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|Title:||Methodological Comparison of Systematic Review and Meta-Ethnography: Uncertainty in the Decision-Making Process of Policy-Makers Specific to the Human Papillomavirus Vaccine|
|Department:||Health Research Methodology|
|Keywords:||systematic review;meta-ethnography;hpv vaccine;uncertainty;policy;decision-making;Community Health and Preventive Medicine;Health Services Research;Community Health and Preventive Medicine|
|Abstract:||<p><em>Objectives: </em> (i) To determine the types and impact of uncertainty in the decision-making process of policy-makers regarding the implementation of the human papillomavirus (HPV) vaccine. (ii) To determine the relative strengths and limitations of qualitative and quantitative knowledge synthesis methodologies as well as their contributing role to the policy-making regarding the HPV vaccine.</p> <p><em>Methods</em>: A systematic review and a meta-ethnography were conducted concurrently. Four different search strategies, of nine different databases, were used to target all potential quantitative and qualitative literature published from 1990 to 2011. Studies were selected after abstract and full-text screening by two reviewers, with disagreements resolved by consensus. English language studies of any study design that addressed the HPV vaccine and policy were eligible for inclusion. Quality appraisal of included studies was undertaken using available criteria and tools according to study design. The criteria sets by Tong and colleagues and CASP were used for the qualitative literature while the economic evaluations were appraised with criteria set by Nujiten and colleagues. Quality of the cross-sectional study was not systematically appraised. Data extraction forms were designed for each study type. The data extracted included: study characteristics, types of uncertainty, number of types within each study, policy decision measured as the authors’ final recommendation, and perceptions of the confidence of these recommendations as rated by the reviewers. Chi-square tests were conducted to determine if presence or absence of uncertainty influenced decisions. Pearsons Correlations were conducted to determine the relationship between the amount of uncertainty and perceived certainty of the decision. The qualitative analysis was conducted using steps outlined by Noblit and Hare to determine how studies were related, to translate studies into one another, and to synthesize translations.</p> <p><em>Results:</em> Of the initial pool (n= 865), 21 studies met inclusion criteria and were considered; 17 quantitative and 4 qualititative. (i) The simulation cohorts of the decision analytic models did not vary by study appreciably. Chi square analyses failed to find evidence that policy decisions were influenced by presence or absence of uncertainty. Further, no statistically significant correlation was found between amount of uncertainty and perceived certainty with the funding decision. At least four types of uncertainties were identified in each qualitative study including but not exclusive to cost, public acceptance due to the sexually transmitted nature of HPV, as well as the health care system’s ability to implement and monitor the vaccine. After employing the Noblit and Hare translation process, four broad types were identified: uncertainties around managing different public acceptability viewpoints, the manufacturer’s role and input, the actual vaccine’s characteristics, and the system’s ability to implement a vaccination program. (ii) Specific and measurable outcomes could only be identified <em>a priori</em> for the quantitative studies due to the nature of questions asked. Locating relevant qualitative studies was more complex and time-consuming due to variation in the manner that each study’s defining features and information are catalogued and searched. A lack of reporting in both the qualitative and quantitative studies disabled a thorough assessment of methodological quality. Data extraction only varied in the manner that the data was recorded. The quantitative results consisted of specific types of data (numerical or categorical) while qualitative results were descriptive.Within data analysis, the types of uncertainty were determined through reciprocal translation while the impact of uncertainty was tested using two statistical techniques. These differences highlight the rigidity and flexibility of quantitative and qualitative literature, respectively.</p> <p><em>Conclusions:</em> Using both qualitative and quantitative methods enabled a more complete understanding of the role of uncertainty within the decision-making process. Regardless of the methodology used, each type of knowledge synthesis method provided relevant data in regards to the HPV vaccine; simply from different perspectives.</p>|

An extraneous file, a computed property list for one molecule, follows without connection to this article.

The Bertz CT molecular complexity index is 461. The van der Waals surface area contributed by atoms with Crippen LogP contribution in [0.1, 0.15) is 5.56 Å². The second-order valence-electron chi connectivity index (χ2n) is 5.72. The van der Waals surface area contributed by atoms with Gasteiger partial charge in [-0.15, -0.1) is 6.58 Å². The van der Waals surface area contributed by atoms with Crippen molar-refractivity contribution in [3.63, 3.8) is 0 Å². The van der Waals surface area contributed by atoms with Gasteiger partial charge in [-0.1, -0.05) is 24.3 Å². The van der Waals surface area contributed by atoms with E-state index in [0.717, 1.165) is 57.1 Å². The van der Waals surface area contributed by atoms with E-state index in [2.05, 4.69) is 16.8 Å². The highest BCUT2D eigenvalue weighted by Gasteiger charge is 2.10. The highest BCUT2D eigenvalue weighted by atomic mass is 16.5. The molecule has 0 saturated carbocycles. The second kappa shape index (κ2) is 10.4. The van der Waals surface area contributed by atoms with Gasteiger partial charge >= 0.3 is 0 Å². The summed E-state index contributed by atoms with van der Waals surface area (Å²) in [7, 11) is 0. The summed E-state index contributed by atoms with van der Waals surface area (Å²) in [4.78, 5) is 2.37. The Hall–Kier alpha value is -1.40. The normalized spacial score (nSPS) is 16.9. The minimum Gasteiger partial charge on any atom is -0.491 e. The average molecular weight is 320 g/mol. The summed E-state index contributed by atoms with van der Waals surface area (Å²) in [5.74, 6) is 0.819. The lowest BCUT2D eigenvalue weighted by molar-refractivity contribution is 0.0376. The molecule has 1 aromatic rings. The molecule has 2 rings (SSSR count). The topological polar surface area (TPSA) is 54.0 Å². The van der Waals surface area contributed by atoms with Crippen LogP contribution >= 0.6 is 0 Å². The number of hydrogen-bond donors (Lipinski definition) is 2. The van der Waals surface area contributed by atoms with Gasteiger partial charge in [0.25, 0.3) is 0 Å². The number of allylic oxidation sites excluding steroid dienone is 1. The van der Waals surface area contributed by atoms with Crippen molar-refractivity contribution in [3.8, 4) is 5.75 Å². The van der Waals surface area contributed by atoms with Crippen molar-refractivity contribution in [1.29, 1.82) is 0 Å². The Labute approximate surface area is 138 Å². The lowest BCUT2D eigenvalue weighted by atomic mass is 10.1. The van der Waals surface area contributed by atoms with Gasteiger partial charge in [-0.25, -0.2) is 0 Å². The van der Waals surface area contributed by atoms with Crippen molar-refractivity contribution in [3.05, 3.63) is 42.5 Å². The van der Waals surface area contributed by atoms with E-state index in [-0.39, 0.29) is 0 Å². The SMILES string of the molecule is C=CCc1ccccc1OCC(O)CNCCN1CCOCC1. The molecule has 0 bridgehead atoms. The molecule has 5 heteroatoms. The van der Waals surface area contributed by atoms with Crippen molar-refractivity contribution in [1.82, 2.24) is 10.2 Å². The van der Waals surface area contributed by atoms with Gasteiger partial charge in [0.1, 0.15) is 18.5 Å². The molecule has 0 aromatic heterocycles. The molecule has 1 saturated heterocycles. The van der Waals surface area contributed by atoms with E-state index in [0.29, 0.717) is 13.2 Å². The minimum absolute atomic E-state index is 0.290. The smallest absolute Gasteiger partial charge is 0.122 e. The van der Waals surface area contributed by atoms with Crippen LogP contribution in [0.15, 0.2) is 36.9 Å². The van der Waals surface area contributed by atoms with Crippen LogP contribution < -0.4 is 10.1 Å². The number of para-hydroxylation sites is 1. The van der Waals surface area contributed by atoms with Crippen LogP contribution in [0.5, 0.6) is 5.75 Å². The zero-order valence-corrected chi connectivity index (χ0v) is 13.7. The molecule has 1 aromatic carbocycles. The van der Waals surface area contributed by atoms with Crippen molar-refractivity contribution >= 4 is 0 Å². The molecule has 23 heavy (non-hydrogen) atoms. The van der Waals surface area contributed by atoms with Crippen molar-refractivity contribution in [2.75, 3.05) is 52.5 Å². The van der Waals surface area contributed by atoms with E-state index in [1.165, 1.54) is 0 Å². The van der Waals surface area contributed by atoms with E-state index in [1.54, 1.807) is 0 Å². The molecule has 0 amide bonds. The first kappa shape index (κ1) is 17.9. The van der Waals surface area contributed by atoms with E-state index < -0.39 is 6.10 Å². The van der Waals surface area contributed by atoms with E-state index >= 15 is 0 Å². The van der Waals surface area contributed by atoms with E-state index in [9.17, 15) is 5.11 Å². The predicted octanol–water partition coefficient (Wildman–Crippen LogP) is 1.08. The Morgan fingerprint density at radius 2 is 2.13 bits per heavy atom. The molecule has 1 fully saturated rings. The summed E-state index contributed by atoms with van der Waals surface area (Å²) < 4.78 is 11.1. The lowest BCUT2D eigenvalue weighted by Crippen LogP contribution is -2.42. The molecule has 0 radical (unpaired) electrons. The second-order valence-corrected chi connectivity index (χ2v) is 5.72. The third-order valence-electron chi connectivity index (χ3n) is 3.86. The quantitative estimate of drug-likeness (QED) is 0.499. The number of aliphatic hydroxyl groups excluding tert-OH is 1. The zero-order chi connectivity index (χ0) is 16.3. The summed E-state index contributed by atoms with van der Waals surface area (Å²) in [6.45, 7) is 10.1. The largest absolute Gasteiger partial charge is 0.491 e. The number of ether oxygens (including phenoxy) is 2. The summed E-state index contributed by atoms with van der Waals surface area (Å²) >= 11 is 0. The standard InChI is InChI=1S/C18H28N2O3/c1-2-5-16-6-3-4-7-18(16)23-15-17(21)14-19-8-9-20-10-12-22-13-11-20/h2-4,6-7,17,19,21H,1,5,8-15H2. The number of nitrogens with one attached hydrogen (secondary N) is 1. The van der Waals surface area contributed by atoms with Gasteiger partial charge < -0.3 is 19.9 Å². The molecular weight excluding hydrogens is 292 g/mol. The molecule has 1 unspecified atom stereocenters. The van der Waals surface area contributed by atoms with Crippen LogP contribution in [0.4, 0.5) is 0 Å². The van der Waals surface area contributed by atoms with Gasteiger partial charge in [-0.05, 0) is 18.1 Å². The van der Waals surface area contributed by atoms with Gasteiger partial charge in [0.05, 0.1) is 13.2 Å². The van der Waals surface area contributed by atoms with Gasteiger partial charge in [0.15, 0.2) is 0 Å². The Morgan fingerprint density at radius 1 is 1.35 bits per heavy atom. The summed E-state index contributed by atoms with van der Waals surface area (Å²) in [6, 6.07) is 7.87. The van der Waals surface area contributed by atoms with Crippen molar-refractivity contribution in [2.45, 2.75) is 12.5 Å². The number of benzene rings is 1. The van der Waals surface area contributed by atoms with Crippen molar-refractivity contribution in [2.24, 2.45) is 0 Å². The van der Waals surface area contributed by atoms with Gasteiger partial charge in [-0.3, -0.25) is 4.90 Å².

|Appears in Collections:||Open Access Dissertations and Theses|
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